London - The National Health Service (NHS) in the UK recorded 5,391 new cases of genital mutilation between April 2016 and March 2017. This emerges from featured report by the British media reported yesterday. Compared to the same period last year, when the figures were first collected and 5,702 cases were recorded, slight decrease was recorded.
Half of all newly identified cases of genital mutilation were reportedly recorded in the London area. A third of the women and girls whose country of birth is known come from Somalia and had the operation there before they came to Great Britain.
In 112 cases, genital mutilation was found among British girls and women. According to media reports, it was mostly midwives and doctors in maternity wards who noticed the genital mutilation of their patients.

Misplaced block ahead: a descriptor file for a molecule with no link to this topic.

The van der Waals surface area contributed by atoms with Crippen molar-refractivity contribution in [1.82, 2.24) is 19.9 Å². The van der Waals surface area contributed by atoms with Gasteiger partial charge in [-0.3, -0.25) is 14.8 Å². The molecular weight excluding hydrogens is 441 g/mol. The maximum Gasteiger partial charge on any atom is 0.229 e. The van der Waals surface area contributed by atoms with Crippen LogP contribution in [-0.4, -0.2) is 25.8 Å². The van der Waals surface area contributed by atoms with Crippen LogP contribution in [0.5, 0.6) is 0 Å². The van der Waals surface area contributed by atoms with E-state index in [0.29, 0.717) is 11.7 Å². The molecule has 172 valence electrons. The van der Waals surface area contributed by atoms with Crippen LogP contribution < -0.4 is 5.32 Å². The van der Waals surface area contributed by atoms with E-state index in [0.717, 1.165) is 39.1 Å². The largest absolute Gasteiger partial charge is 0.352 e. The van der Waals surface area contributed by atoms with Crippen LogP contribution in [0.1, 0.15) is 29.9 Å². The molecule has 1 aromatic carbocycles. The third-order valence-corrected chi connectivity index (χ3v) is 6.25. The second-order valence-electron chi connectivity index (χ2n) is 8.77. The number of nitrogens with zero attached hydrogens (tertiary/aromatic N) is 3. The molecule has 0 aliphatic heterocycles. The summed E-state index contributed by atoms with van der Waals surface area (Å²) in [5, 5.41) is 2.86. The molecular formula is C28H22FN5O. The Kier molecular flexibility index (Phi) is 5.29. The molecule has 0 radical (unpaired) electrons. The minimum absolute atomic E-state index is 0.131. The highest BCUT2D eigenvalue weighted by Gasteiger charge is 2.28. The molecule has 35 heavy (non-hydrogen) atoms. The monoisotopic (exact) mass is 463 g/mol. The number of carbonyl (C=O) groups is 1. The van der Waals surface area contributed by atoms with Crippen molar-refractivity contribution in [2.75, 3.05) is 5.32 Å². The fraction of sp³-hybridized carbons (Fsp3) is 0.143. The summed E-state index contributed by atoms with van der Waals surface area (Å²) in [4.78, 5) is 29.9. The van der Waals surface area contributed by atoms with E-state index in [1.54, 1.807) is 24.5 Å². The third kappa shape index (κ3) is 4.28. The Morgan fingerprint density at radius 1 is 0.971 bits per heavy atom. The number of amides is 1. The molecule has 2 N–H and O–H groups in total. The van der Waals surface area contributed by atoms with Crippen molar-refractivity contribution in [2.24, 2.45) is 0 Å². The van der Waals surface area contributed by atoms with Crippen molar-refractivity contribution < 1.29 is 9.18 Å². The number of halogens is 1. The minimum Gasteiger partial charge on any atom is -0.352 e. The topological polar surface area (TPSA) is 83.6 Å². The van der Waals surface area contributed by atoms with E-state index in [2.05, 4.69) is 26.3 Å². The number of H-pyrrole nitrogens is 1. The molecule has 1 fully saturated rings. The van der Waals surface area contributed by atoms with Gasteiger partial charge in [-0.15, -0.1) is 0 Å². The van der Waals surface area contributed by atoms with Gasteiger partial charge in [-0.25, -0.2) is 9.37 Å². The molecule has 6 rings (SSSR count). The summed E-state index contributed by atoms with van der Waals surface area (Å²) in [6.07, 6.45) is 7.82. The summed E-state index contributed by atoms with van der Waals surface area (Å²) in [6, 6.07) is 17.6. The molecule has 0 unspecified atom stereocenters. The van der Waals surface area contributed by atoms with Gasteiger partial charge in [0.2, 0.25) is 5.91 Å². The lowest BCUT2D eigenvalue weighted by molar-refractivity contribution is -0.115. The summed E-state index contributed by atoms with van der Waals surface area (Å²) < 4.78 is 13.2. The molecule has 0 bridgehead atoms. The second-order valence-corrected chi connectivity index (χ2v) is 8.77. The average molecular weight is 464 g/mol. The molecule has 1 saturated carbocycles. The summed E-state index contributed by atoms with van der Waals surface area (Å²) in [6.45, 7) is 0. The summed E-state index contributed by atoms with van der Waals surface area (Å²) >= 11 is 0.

The care manager of the, Wendy Preston , was disappointed with the newly published figures. Despite increased attention to genital mutilation, "the number of women and girls who are victims of it is not falling fast enough," said Preston. She called for the decline in the number of nurses in British schools to be addressed by the government. These nurses could play key role in the fight against genital mutilation, Preston said.
Since July 2015, doctors and nurses have been required to report cases of genital mutilation to the NHS. Genital mutilation among girls and women is illegal in the UK and can be punished with prison sentence of up to 14 years. Departure for the purpose of genital mutilation is also criminal offense.